Reason Nine: People Lie About What they Actually Listen To.
Drew’s claim here is that iTunes is telling him Beck is his favorite artist (because Beck has the highest play count in his digital library) and he should therefor feel the need to include Beck on his list of favorite records. I can’t believe this is even an argument. Again, define what you mean by favorite and be done with it. Is your list of favorite records actually a list of the records you’ve listened to the most? Then say so. Maybe your gut reaction is not to include Beck because that’s “not cool” or whatever but spend some time thinking about it. Just be honest and question your motives. Maybe Midnite Vultures is that underrated masterpiece that you’ve always felt but never acknowledged. If so, include it and defend it. Or, as should be ridiculously obvious, the time spent listening to an artist doesn’t directly correlate with your feelings about them in relation to other artists.
Reason Ten: Favouritism As Such Is Conservative.
This argument has Drew second guessing some of his favorites, thinking maybe by clinging to old classic records that meant a lot to him at one point (or even still mean a lot), he’s stifling his growth as a music appreciator, and if this is the case, then he shouldn’t be allowed to share these opinions because they’re old, stale, and add nothing new to the conversation. Acknowledging where you come from as a music creator or appreciator is important. If you willfully overlook those records that have stuck with you for decades, you’re as bad as those who only put records everyone will be impressed by in their list. If appreciating “new voices, new sounds, new scenes, new ways of being receptive and curious and vulnerable to the world” is important to you, then you’re already on the right track. Don’t worry about getting bogged down with your old favorites. Revisit them as desired and continue discovering. There’s nothing conservative about cherishing records for more than a few years.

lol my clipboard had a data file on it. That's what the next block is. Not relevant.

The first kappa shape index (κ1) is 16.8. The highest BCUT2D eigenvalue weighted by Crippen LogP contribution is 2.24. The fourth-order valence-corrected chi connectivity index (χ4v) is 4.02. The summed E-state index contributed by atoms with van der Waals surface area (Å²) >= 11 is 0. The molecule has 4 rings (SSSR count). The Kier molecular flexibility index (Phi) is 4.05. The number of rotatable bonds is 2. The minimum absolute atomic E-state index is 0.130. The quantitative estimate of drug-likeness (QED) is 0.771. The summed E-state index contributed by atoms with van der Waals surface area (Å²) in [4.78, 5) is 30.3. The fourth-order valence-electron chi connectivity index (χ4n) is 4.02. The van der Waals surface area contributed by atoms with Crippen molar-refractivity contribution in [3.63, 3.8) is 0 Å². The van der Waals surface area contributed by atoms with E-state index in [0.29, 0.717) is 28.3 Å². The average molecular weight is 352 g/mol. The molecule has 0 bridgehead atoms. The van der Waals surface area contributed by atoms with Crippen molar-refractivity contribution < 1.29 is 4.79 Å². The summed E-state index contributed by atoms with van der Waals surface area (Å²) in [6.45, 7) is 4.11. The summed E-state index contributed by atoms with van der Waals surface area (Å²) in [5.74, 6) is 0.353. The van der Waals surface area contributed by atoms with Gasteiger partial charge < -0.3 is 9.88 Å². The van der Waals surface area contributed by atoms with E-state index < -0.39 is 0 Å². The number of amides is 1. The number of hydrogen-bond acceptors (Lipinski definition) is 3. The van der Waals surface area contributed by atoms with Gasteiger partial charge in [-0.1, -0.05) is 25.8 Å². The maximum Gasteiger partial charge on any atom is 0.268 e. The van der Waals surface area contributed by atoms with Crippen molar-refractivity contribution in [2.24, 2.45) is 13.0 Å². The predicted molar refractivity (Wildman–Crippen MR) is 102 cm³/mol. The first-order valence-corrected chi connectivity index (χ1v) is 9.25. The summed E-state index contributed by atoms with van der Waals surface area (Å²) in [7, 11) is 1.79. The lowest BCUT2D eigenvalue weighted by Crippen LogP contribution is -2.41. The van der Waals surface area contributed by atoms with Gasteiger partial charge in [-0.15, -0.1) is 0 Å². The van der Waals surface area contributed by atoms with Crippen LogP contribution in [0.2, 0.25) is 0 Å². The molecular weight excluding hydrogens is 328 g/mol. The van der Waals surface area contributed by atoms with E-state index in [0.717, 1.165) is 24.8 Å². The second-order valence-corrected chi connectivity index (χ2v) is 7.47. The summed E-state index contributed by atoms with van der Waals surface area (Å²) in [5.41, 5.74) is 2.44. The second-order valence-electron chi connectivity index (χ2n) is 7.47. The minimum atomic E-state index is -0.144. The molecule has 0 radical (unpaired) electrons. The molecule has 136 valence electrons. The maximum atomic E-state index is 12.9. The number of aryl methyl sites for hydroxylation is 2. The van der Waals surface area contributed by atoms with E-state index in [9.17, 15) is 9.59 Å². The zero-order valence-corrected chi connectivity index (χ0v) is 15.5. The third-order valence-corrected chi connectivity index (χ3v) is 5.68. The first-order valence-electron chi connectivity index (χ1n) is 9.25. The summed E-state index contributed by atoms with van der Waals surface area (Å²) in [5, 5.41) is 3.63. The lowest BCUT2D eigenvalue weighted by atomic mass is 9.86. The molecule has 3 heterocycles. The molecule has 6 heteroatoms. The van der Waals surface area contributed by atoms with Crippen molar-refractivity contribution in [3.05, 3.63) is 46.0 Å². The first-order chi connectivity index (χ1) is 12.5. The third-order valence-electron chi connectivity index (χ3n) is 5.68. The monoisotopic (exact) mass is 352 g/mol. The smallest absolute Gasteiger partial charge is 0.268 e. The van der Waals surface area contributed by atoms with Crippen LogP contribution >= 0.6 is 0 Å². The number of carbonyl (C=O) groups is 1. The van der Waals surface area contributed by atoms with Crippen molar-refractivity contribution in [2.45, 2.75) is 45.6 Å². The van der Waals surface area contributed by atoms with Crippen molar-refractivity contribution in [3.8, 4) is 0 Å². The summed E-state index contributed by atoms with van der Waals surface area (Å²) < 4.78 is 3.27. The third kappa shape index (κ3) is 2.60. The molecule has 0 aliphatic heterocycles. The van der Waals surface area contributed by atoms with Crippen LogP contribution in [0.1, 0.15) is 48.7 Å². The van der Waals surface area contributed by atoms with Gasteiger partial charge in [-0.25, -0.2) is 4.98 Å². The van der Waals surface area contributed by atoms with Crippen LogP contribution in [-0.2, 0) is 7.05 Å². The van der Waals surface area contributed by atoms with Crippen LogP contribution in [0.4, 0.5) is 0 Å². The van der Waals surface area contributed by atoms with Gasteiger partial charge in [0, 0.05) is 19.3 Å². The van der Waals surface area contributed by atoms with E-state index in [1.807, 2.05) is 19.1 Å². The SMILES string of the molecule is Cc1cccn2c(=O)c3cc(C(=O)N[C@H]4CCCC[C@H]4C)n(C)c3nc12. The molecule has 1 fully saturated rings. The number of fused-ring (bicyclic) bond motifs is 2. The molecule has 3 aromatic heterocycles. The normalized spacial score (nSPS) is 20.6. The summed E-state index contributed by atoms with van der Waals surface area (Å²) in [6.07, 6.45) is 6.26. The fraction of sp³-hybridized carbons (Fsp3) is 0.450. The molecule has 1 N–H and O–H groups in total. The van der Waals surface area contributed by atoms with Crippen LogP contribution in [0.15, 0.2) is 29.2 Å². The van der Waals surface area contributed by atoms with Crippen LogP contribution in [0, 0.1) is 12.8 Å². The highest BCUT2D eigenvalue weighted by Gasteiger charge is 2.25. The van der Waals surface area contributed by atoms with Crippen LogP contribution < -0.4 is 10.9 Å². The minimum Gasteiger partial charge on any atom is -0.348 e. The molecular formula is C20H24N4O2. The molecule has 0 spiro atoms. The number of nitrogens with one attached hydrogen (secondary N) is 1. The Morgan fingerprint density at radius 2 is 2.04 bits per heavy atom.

Reason Eleven: It Is Driven By Ad Revenue Structure.
Can’t argue with this one. The hype machine of listicles and click bait and page hits is abhorring. It’s easy for me as a little DIY ad-less solo operation to be like, “fuck that I won’t have any part of it” but I can see how an artist as well known as Drew would have difficulty with this as he has to be a part of it on a regular basis. So this argument is basically trashing music journalism, and Drew’s right, it’s a fuckin shitshow right now. But that doesn’t mean we stop reading or making lists. Yeah, something’s gotta give, but Top 10 lists aren’t going anywhere.
Reason Twelve: It Falsely Implies That Personal Investment In Music Is Transferable.
“Why should my preference matter to you? …the mandate ‘this is MY favourite, now you MUST listen to it’ presumes that you’re going to get out of it what I get out of it. Which is false.” Nobody expects to have the exact same taste in or response to music as the author they’re reading. If a reader is looking for a music recommendation, they typically look for authors they respect, admire, or feel shared interests with. We’re fully aware we’re not identical people with the same upbringing and music history, where you listened to doo-wop and The Beach Boys because your parents loved them, then Boyz II Men and Hanson because your older sister was into boy bands, and then you discovered nu-metal on your own and thought it was so cool and original. That’s what I bring to the table. It may not be 100% unique but I sincerely doubt the majority of AGB readers went down the same path I did. We all have shared similarities and differences which is why there is no true “best” and it’s perfectly appropriate to talk about favorites. I’m gonna guess my favorite drone record from last year wasn’t at the top of too many other people’s drone lists, and that’s what the fun of lists is. Getting a conversation started and having a little debate with your pals on the merits and faults of various records is what this shit is all about.
Concluding Reason Thirteen: It Encourages The Use Of Numbers To Rate And Rank Music, And That Is A Bad Thing.
This is the bulk of Drew’s argument. Until now, everything was a single paragraph with a little mini-rant in it, most of which more or less miss the point. Reason 13 is seven paragraphs of important concepts that need to be talked about and reflected on, so if you skipped reading Drew’s article because it was too long, please at least read this thirteenth concluding reason because it will help you appreciate music more fully. But while I’m immensely glad Drew wrote this article and this part in particular, he essentially argues for the abolishment of something I think is worthwhile.